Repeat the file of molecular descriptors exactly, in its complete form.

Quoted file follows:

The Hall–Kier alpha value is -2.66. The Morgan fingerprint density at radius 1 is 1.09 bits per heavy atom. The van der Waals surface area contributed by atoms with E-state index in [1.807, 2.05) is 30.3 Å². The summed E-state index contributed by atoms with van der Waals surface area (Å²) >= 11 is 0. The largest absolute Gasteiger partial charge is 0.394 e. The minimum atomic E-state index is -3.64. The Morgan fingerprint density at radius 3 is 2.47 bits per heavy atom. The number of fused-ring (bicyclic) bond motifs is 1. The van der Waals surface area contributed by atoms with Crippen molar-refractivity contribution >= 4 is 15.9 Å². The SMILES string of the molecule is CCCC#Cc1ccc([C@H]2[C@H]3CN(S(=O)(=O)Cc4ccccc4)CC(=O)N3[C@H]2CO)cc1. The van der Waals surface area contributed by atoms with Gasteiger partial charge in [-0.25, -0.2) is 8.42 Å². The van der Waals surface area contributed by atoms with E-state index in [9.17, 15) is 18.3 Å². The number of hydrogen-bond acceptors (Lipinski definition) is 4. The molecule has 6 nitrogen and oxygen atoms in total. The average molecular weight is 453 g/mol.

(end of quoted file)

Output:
The Hall–Kier alpha value is -2.66. The Morgan fingerprint density at radius 1 is 1.09 bits per heavy atom. The van der Waals surface area contributed by atoms with E-state index in [1.807, 2.05) is 30.3 Å². The summed E-state index contributed by atoms with van der Waals surface area (Å²) >= 11 is 0. The largest absolute Gasteiger partial charge is 0.394 e. The minimum atomic E-state index is -3.64. The Morgan fingerprint density at radius 3 is 2.47 bits per heavy atom. The number of fused-ring (bicyclic) bond motifs is 1. The van der Waals surface area contributed by atoms with Crippen molar-refractivity contribution >= 4 is 15.9 Å². The SMILES string of the molecule is CCCC#Cc1ccc([C@H]2[C@H]3CN(S(=O)(=O)Cc4ccccc4)CC(=O)N3[C@H]2CO)cc1. The van der Waals surface area contributed by atoms with Gasteiger partial charge in [-0.25, -0.2) is 8.42 Å². The van der Waals surface area contributed by atoms with E-state index in [9.17, 15) is 18.3 Å². The number of hydrogen-bond acceptors (Lipinski definition) is 4. The molecule has 6 nitrogen and oxygen atoms in total. The average molecular weight is 453 g/mol.